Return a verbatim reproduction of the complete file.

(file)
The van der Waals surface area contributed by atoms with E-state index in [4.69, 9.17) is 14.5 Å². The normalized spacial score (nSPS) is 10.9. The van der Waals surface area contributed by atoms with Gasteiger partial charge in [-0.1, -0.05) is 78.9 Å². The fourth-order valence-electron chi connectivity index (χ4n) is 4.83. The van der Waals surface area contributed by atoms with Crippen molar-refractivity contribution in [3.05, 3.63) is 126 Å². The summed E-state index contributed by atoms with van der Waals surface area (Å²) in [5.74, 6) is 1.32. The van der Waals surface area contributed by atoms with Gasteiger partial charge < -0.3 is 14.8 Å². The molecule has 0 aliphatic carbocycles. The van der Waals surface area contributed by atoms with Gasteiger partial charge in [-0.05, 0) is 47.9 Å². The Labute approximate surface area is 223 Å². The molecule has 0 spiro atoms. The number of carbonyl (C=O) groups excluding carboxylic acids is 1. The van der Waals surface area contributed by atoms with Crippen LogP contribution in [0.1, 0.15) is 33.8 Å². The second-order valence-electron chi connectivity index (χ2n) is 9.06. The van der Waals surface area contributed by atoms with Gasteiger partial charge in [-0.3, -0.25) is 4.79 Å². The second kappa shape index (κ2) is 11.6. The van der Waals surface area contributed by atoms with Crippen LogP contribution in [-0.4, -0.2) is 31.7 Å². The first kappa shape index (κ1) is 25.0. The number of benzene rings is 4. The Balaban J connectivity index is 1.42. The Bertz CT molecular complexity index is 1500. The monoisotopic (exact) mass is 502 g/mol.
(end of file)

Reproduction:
The van der Waals surface area contributed by atoms with E-state index in [4.69, 9.17) is 14.5 Å². The normalized spacial score (nSPS) is 10.9. The van der Waals surface area contributed by atoms with Gasteiger partial charge in [-0.1, -0.05) is 78.9 Å². The fourth-order valence-electron chi connectivity index (χ4n) is 4.83. The van der Waals surface area contributed by atoms with Crippen molar-refractivity contribution in [3.05, 3.63) is 126 Å². The summed E-state index contributed by atoms with van der Waals surface area (Å²) in [5.74, 6) is 1.32. The van der Waals surface area contributed by atoms with Gasteiger partial charge < -0.3 is 14.8 Å². The molecule has 0 aliphatic carbocycles. The van der Waals surface area contributed by atoms with Gasteiger partial charge in [-0.05, 0) is 47.9 Å². The Labute approximate surface area is 223 Å². The molecule has 0 spiro atoms. The number of carbonyl (C=O) groups excluding carboxylic acids is 1. The van der Waals surface area contributed by atoms with Crippen LogP contribution in [0.1, 0.15) is 33.8 Å². The second-order valence-electron chi connectivity index (χ2n) is 9.06. The van der Waals surface area contributed by atoms with Gasteiger partial charge in [-0.3, -0.25) is 4.79 Å². The second kappa shape index (κ2) is 11.6. The van der Waals surface area contributed by atoms with Crippen LogP contribution in [-0.4, -0.2) is 31.7 Å². The first kappa shape index (κ1) is 25.0. The number of benzene rings is 4. The Balaban J connectivity index is 1.42. The Bertz CT molecular complexity index is 1500. The monoisotopic (exact) mass is 502 g/mol.